Most unusual item you keep in your camera bag?
Most of my students think it's pen and paper—for sketching and writing; those tools help me capture and generate ideas. The few who have seen it think it's a dowsing pendulum; it helps me find answers which something in me already knows. Only airport security guards think it's a Milagro, a large metal charm of a burning heart; it reminds me of the importance of faith.
Name a geographical place that you'd love to return to or go to for an assignment.
I never tire of returning to Antarctica; it's captured my heart and soul. I've never been to Greenland or the Atacama Desert; I'm leading workshops in both locations this year.
What photography project or assignment has been most meaningful for you and why?
My ongoing work in Antarctica. It's multifaceted. Workshops, every other year. Lectures, nationally. A collaborative effort between artists and scientists, now seeking a host. An editorial body of work, now ready for publication. An altered body of work, now in development; the material has already informed most of my ongoing series. A web site that collects information on all aspects of the larger project: www.johnpaulcaponigro.com/antarctica/index.php
If you could publish a book on any photographic subject, what would it be?
Four completed projects are seeking publishers now: Antarctica, Photographers on Photography, Landscapes Within, and Sacred World. Two technical books are near completion: Fine Art Digital Printing and The Power of Color. Multiple ebooks are pending release. The most important book project may be the one I've just begun writing: Reenchanting Nature—Creative Ways of Reconnecting.
What's in your camera bag right now?
Everything I need to make exposures with. My camera equipment lives in my bag so I can always find it at a moments notice. It's only out of my bag when I'm using it. Two cameras, batteries and chargers, three lenses, two filters, cards, sensor cleaner, cleaning cloth, weather protector, etc. You'll find a more detailed list and recommendations for packing on my web site. (Plus, I have a second bag for my portable computer and my iPhone.)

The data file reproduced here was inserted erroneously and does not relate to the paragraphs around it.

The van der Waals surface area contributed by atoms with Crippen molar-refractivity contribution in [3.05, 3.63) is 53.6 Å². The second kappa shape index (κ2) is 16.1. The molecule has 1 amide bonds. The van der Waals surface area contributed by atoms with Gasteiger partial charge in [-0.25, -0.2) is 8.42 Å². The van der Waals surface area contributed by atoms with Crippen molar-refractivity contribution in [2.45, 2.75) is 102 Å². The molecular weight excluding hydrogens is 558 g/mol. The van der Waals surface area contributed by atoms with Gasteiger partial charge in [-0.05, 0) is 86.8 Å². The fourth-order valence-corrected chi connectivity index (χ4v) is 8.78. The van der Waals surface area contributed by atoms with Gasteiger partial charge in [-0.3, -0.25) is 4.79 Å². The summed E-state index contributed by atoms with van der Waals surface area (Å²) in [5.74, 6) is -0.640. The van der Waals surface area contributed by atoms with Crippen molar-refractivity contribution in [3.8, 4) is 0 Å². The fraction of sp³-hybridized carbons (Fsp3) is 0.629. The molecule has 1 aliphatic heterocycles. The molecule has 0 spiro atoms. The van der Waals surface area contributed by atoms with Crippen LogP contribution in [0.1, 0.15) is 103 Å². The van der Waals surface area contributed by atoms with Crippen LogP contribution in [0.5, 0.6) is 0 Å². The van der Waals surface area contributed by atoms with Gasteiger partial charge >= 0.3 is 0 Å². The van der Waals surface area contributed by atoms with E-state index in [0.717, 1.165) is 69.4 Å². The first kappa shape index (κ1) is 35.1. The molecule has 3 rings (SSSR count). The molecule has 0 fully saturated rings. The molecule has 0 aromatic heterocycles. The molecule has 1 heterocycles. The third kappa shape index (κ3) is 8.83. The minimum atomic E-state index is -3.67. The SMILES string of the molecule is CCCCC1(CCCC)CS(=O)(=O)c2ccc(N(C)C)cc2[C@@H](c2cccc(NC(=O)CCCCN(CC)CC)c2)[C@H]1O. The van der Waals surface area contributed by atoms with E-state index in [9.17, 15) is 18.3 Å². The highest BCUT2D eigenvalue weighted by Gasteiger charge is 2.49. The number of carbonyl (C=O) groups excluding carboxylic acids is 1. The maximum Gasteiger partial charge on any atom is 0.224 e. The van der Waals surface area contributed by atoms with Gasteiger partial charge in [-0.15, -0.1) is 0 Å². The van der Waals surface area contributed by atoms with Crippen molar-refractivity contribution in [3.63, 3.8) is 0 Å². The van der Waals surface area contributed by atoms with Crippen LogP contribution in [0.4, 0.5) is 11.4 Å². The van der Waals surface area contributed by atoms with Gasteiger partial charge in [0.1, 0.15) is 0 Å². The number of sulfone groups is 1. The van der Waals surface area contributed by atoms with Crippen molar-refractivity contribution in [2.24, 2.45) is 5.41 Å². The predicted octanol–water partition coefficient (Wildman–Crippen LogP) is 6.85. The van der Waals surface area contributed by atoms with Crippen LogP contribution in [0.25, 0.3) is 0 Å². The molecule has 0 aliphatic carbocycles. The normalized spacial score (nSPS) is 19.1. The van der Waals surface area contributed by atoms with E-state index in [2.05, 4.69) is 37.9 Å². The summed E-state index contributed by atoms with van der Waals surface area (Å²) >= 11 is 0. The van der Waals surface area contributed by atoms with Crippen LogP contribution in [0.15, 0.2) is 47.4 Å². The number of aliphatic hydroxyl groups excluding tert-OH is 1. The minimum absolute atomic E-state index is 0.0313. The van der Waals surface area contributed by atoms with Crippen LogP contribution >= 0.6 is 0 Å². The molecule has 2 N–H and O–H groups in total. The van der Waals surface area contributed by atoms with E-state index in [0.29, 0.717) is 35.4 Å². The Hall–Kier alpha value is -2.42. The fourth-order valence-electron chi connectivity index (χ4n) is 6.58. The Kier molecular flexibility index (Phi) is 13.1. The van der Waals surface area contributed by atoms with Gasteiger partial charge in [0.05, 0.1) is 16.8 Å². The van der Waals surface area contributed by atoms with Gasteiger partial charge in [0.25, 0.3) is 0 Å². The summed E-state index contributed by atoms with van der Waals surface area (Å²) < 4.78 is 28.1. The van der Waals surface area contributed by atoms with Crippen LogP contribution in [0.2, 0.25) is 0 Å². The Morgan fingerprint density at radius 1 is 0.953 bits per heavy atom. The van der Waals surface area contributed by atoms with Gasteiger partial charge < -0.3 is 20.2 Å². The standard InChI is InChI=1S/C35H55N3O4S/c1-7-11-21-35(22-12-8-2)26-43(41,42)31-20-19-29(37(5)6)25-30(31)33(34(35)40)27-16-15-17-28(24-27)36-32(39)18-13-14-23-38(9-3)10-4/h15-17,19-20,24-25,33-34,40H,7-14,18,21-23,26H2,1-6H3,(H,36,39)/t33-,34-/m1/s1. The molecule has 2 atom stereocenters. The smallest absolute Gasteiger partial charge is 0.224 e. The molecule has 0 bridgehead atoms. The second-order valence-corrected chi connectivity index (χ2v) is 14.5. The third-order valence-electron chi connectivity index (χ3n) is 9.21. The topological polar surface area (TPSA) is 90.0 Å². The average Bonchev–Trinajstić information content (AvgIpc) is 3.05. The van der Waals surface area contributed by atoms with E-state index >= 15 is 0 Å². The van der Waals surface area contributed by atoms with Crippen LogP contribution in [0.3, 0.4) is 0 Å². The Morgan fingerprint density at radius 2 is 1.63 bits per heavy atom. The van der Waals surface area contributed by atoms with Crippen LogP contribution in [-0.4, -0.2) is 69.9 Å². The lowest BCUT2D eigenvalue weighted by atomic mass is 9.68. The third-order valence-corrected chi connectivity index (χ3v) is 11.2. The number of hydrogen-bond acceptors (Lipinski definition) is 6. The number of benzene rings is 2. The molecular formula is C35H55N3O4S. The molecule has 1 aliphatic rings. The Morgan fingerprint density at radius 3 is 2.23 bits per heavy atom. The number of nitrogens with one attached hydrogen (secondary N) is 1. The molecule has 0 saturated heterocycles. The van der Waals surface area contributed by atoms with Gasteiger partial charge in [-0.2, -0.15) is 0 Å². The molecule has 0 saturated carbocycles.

What do you love about your Lowepro bags?
Lowepro bags make it easy to protect my gear, organize it, and keep it accessible. And they're black.
You can see how John Paul's Caponigro's passion for nature (beautifully!) reveals itself on his Antarctica web site, plus get more information on his upcoming workshops and lectures. Sign up for his complimentary Insights eNews. And read his blog for recaps of his recent adventures.
John Paul's Lowepro gear includes:
John Paul Caponigro:Web Site
John Paul Caponigro is an internationally renowned fine artist whose work has been purchased by collections as diverse as Princeton University, Estée Lauder, and the Smithsonian. A contributing editor to Digital Photo Pro and a columnist for the Huffington Post, he is the author of Adobe Photoshop Master Class and the DVD series R/Evolution. A highly sought after lecturer, he teaches workshops around the globe. A member of the Photoshop Hall of Fame, a Canon Explorer of Light, an Epson Stylus Pro, and an X-Rite Coloratti, his clients also include Adobe, Apple, and Kodak.
Watch John Paul Caponigro's Webinar: The Art of Traveling